Although Unum asked the court to remand the claim, the court declined to do so, concluding that the "appropriate remedy is the granting of LTD benefits which Plaintiff was due under the Plan for twenty-four months after she became eligible on August 5, 2018." Any gap in the evidentiary record as to the continuing nature of Dwyer's disability was because Unum "improperly denied her benefits in the first place." "In real world terms, to adopt Defendant's position here and grant a full remand would render litigation by claimants such as Plaintiff a virtual impossibility, because such claimants would repeatedly have to climb a steep mountain only to return to its base again and again in seeking benefits due under a disability plan."

All in all, there is a lot for ERISA plaintiffs and their lawyers to love in this decision, which was litigated on behalf of Ms. Dwyer by ERISA Watch subscriber Adam Garner.

Happy Bastille Day everyone.

Below is a summary of this past week’s notable ERISA decisions by subject matter and jurisdiction.

Attorneys’ Fees

Tenth Circuit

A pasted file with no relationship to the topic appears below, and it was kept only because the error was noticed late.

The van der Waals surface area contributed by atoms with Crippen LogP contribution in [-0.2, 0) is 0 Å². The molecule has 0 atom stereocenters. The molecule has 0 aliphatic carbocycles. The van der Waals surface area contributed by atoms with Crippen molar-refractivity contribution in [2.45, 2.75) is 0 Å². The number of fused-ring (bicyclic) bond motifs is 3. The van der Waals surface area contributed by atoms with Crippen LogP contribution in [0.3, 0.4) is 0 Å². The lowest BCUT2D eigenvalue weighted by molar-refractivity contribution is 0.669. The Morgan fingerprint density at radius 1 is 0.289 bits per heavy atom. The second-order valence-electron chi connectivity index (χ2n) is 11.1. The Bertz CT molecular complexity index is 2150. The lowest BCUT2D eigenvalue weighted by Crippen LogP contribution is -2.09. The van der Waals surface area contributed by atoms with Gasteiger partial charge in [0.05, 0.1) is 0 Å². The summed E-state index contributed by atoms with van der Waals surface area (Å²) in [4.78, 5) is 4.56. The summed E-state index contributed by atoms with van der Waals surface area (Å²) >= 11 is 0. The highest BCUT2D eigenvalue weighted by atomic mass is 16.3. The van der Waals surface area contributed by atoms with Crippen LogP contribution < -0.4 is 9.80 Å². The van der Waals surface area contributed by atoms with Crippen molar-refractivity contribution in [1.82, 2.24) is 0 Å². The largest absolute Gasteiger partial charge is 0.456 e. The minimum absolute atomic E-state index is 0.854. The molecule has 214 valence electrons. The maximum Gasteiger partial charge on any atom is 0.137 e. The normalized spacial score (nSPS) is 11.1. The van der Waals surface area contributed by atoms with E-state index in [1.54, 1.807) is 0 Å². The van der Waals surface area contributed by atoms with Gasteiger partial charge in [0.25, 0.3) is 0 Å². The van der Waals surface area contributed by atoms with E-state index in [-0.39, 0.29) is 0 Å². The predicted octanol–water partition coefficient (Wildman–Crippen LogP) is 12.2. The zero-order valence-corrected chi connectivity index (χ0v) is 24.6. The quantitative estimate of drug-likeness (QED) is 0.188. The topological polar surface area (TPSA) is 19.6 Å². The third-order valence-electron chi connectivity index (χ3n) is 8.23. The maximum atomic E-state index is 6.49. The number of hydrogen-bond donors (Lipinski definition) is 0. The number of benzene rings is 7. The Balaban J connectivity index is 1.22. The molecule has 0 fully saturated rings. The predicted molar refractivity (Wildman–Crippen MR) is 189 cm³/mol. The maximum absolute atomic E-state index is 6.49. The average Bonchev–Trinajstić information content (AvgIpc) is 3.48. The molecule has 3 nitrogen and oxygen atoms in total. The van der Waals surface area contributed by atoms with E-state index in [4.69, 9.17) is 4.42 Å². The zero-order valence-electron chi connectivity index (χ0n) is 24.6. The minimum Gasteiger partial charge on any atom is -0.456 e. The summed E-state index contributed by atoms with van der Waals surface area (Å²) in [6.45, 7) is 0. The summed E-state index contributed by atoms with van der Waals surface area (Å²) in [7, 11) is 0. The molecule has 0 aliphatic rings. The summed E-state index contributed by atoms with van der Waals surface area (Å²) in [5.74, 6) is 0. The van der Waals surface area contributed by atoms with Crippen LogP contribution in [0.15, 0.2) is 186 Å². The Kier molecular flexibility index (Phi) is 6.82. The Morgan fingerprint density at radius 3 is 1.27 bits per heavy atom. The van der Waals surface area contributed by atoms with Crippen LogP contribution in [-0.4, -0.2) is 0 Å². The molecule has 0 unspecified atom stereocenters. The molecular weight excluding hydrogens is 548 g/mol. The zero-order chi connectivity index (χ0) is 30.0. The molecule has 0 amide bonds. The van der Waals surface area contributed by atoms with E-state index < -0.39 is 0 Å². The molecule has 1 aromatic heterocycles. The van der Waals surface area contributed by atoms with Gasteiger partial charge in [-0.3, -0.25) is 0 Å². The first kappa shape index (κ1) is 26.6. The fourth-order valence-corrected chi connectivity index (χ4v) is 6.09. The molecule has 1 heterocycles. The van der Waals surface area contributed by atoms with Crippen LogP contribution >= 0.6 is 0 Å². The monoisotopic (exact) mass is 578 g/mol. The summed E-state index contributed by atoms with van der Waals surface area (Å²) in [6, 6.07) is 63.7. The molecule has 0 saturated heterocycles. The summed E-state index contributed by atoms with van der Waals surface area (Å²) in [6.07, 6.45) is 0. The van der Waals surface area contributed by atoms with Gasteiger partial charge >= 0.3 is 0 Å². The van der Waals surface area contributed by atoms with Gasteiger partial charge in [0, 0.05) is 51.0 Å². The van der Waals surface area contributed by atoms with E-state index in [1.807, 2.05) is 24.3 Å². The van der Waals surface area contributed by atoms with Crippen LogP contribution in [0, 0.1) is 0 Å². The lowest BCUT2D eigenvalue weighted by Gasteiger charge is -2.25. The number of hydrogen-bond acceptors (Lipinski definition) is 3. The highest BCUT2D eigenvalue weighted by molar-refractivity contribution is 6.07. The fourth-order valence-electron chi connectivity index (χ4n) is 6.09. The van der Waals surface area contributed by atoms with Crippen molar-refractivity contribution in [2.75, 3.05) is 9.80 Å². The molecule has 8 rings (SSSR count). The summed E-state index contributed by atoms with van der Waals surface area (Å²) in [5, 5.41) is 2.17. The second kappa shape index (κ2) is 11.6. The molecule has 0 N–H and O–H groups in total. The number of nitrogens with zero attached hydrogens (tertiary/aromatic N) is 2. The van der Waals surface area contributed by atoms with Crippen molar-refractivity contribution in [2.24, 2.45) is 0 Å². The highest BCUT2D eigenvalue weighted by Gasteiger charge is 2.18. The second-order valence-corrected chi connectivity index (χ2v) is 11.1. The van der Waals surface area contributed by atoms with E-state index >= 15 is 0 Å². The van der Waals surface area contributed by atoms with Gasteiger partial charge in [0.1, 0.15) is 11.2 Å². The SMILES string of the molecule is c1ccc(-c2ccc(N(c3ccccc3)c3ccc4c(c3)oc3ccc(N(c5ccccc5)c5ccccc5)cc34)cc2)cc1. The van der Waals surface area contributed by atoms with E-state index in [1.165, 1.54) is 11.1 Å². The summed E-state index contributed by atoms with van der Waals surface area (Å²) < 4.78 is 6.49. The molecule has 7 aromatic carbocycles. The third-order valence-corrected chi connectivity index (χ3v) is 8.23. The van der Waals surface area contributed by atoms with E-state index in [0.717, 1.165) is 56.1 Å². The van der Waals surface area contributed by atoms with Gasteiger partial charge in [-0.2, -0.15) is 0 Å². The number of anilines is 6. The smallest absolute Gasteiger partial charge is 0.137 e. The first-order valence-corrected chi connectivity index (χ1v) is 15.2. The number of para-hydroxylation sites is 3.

Ramos v. Banner Health, No. 15-cv-2556, 2021 WL 2823079 (D. Colo. July 7, 2021) (Judge William J. Martinez). In this class action, plaintiffs prevailed on some of their claims alleging breach of fiduciary duties related to the Banner Health Employees 401(k) Plan. The court awarded losses and prejudgment interest to the plaintiffs in the amount of $3,131,081.62. Plaintiffs sought attorney fees of $5,286,413.60, costs of $108,564.98 and that the named class representatives each receive a $15,000 incentive award. The court found that plaintiffs’ billing records and hours did not reflect any semblance of billing judgment, were “wildly excessive” and included a large number of hours for redundant tasks. As an example, the court noted that an attorney billed 24 hours in a single day and 64 hours over 3 days. The court criticized the use of block billing, rather than .10-hour increments. Plaintiffs also tasked senior attorneys with work that could have been accomplished by more junior attorneys. In rendering this criticism, the court suggested that senior attorneys should not have been used for depositions, expert, pre-trial and trial work. The court also explained that a 100% fee award would be inconsistent with the success obtained as the court rejected several of plaintiffs’ key theories. Ultimately, the court awarded plaintiffs 20% of their total attorney fees. The court also found the costs to be “grossly excessive” and awarded the same 20%. As to incentive awards, the noted that all the named plaintiffs had already received $2,500 as part of a settlement; considering the relevant factors, the court granted the two named plaintiffs who personally attended the trial a larger amount, $12,500, and granted the five other named class members $7,500 in addition to the $2,500 they had already received.